Mr CURTIN - The Leader of the Opposition (Mr. Fadden) does not contest the principle underlying the regulalations, but the honorable member for Batman (Mr. Brennan) and the honor able member for Bourke (Mr. Blackburn) do contest it. I regard the authority vested in the Government by these regulations as in accordance with the charter which was given to the Labour party in order that it might leave nothing undone which would be a preparation for using the resources of this country in our defence against an invader who is already bashing our out-ports. If it may be said that a state of emergency exists in those places actually being assailed, and that martial law can be enforced there by military officers, then how can our maximum strength be used in such places where fighting is occurring if there is slackness or inaction or lack of discipline on the part of those who are for the moment distant from the actual place of hostilities, but upon whose labour, industry, and patriotism depends the capacity of the fighting men actually to fight?

I have given five delegations in this matter for purposes which I considered, as did the Ministers who were associated with me, called for immediate action on the part of the Government to ensure that there should be no shortage due to idleness, or to a refusal to observe what had been agreed upon. It is true that this regulation can be directed against the workers. As one who stands, I hope, for all that the workers regard as proper I say to them that the representative body of trade unionism in this country has declared that awards and conditions should be observed, and it asks the Government to observe them. The Government will observe them. The Government will not seek to fix wages, nor will it seek arbitrarily to fix conditions of labour. It leaves all that to the authorities set up for the purpose. No order will be given by the Government to any worker to work under conditions less favorable than those prescribed in the awards of the appropriate tribunals. The representatives of the trade unions have been in consultation with the Government on this matter, because trade unionism has an enormous responsibility in ensuring maximum production. Its leaders have given to the Government the most emphatic assurances of co-operation, and that co-operation has, indeed, been most effective. The country owes to them a very great deal for the way they have assisted the Government in the solving of a number ofproblems - problems not created by the demands of the workers, but inherent in the economic system and bequeathed to us from the past. I place on record here our recognition of the debt which this administration owes to the representative body of trade unionism for the help which it has given to us. As we have undertaken that the awards shall be observed, so we say that no man should make use of his bargaining capacity in a time of scarcity, even though he be a worker, to make his own interests paramount over the necessities of the country, and the obligation that rests on all of us to provide for thefighting forces the equipment which we know they need.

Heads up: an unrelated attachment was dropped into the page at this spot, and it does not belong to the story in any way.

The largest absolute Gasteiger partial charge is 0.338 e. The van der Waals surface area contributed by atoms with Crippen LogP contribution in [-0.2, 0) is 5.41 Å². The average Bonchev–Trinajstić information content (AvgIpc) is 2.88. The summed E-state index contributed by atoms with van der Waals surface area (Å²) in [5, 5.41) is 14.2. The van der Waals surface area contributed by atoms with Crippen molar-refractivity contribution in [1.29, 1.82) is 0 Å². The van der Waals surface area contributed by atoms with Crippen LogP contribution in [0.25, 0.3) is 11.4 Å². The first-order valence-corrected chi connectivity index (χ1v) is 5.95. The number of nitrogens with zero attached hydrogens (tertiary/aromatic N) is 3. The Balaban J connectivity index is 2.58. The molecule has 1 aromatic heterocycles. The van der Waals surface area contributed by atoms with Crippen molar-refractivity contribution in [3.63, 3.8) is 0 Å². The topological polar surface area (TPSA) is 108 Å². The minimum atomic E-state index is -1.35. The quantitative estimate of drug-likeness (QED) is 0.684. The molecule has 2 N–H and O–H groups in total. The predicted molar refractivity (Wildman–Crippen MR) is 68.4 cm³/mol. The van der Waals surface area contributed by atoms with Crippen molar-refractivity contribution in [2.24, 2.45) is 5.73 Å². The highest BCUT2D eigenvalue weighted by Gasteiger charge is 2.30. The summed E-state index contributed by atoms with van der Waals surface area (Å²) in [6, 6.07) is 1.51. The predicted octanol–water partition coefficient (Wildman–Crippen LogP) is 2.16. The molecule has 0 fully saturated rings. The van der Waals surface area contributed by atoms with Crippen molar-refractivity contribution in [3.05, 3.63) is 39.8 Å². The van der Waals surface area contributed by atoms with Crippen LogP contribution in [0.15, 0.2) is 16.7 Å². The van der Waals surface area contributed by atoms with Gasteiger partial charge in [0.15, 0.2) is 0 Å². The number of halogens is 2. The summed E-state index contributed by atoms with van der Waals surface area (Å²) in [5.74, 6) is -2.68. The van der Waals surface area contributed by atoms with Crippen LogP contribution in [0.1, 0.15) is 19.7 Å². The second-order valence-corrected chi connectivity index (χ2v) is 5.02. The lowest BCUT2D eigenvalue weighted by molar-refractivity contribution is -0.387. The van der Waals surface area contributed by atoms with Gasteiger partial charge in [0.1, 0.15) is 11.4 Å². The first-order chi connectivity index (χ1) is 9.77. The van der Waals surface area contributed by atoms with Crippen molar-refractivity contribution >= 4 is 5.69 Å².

To honorable members opposite who have spoken about compensation arising out of directions given to property owners, I say again what I said a few weeks ago; that this Government, like any other Australian government, is the elect of the people of Australia, and is their representative. This is a fairdealing community, and the people would not tolerate a government or a Minister who ordered aprivate person to hand over his property without receiving an assurance of reasonable compensation. Machinery exists in the hiring branches to fix a fair rate of compensation for property which the Government hires or leases, and I have yet to discover a case in which the acquisition of property either by arbitration or under regulations, has been enforced by a Minister with injustice to the person whose property is acquired.

Mr James - They are just taking property now. and not telling the owners that they will receive any compensation.

Mr CURTIN - There are delays, of course.

Mr James - But no assurance is given that any compensation will ever be paid. They just tell the owner to get out.

Mr CURTIN - There are certain kinds of acquisition not covered by Statutory Rule No. 77. Authority is vested in certain sections of the armed forces, but that authority is exercised only under pressure of actual or imminent necessity. For in stance, it is sometimes necessary immediately to enlarge the area of a military camp in order to accommodate an increased number of troops. I agree that every oral instruction should be immediately followed by a written confirmation. It is as necessary for the Government to have this written confirmation on record as it is for the person to whom the direction is given. However, the point has not arisen because, as I have said, in the only instances in which a delegation of power has been made, I have myself signed the delegation. I am not going to have this regulation disallowed if I can avert it. It is an essential adjunct to the authority of the Government to enable it to deal promptly and adequately with what is, in fact, a state of national emergency, but we shall be answerable to the Parliament for the way in which we exercise this authority.

Mr Hughes -Are these directions specific orgeneral?

Mr CURTIN - They are specific, and I cannot imagine that they could be other than specific, having regard to the nature of the regulations themselves.

Mr Hughes - And a delegate cannot in turn delegate his authority to any one else?

Mr CURTIN - No. It is a specific delegation, and the delegation has been exercised only five times so far. In each case, I was the person who signed the delegation to a specific person for a specific purpose. There was no general delegation whatsoever. And that will be done in every instance. I shall issue to Ministers a direction that every oral instruction which they may cause to he given shall be followed immediately by written confirmation.

Mr Fadden - That assurance is all that the Opposition desires.

Mr CURTIN - All right. That is the end of the matter.